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American Gothic is an oil painting on canvas, 29 78 by 24 78

By Phyllis Martin,2014-06-08 17:48
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American Gothic is an oil painting on canvas, 29 78 by 24 78

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     Introduction not an assignment for class; should give an overview of all elements of the paper stated as a thesis.

    Can a painting represent the REAL America, the Heartland of our great country? American Gothic is considered by some to do just that; it is a shining example of the artist’s refusal to adhere to either the urban infatuation with abstraction or the stale conventions of realism prevalent in America during his lifetime. The painting exemplifies Wood’s individual style and his commitment to Regionalism. American

    Gothic has become an American icon, recognizable instantly, the subject of numerous parodies and the best-known visual stereotype of the American Midwest.

    Discussion of the art movement- class assignment due 11/26

    Regionalism was an American art movement that thrived during the Great Depression. The three most prominent American Regionalist painters were Grant Woods, Thomas Hart Benton,, and John Steuart Curry. Regionalism was a Midwestern art movement and all three painters resided in the Midwest. Regionalist art offered “reassuring images of the American heartland” during a time of sorrow and chaos in America. American Regionalism is characterized by American subject matter and symbolism; while realistic, the colors and expressiveness veer from traditional realistic conventions. (Regionalist Artists)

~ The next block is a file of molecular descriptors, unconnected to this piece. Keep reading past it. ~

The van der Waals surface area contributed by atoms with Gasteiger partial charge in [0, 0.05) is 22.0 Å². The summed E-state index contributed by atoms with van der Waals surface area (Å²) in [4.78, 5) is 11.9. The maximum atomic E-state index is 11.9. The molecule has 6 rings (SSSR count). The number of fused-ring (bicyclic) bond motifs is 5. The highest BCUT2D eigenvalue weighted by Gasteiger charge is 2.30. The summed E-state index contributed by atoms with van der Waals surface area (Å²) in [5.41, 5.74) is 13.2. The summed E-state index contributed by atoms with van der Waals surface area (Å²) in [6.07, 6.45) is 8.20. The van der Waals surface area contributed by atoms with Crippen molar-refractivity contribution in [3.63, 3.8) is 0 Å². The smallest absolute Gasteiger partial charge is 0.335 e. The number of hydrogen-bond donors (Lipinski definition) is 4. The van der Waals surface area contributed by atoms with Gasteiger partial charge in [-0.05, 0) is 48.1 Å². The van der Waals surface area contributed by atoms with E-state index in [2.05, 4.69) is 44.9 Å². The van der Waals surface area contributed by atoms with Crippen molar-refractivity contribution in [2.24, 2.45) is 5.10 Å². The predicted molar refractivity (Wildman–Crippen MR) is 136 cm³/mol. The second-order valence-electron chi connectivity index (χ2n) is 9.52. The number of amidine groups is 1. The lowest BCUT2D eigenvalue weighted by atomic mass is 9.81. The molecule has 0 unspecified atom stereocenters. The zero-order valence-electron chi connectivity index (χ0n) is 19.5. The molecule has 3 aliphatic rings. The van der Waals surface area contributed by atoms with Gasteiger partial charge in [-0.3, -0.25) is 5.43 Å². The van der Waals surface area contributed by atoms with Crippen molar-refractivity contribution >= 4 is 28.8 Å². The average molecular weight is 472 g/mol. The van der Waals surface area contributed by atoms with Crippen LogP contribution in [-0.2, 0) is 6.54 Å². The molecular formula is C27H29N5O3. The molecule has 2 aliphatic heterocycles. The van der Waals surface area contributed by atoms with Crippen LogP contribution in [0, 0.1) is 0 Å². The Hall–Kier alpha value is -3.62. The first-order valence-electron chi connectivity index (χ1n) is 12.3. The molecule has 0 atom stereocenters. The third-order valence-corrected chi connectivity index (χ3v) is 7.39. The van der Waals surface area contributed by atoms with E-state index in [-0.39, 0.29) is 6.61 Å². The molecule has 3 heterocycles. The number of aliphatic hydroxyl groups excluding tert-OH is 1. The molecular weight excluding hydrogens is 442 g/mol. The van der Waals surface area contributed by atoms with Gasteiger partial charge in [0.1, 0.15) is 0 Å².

Discussion of the SCOPE of the artist’s work- class assignment due 12/12

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    Woods made jewelry and even painted the camouflage for tanks and planes when he served in the army during World War 1. He traveled to Europe to study the earlier paintings of prominent French Impressionists. When he returned to America, he found his true love was painting pictures of the people and places that comprise America’s Heartland. In addition to painting landscapes and portraits, he depicted scenes of American legends such as his painting Midnight Ride of Paul Revere. Grant Woods

    also created a series of captivating stone lithograph prints, and is known for his design of one the largest stained glass windows ever made. (Grant Wood)

    Discussion of the the artist’s style including a quote by the artist if possible- class

    assignment due 12/16 This may be combined in your paper with the paragraph on the scope of the artists work if so desired.

    Known for his use of traditional American symbols and personalized Midwestern landscapes, many of Wood’s paintings portray the rolling cornfields of the Midwest, architectural structures typical of American farms, and clothing details endemic to the area. While a brilliant draftsman, Wood’s priority was to capture the emotion and experience of a person, event, or place, not to create a photo-realistic image. Grant Woods said of his work, “All my pictures are first planned as abstractions ….When I think it's a sound design, then I start very cautiously making it look like nature. But I'm so afraid of being photographic that maybe I stop too soon." (Jordan)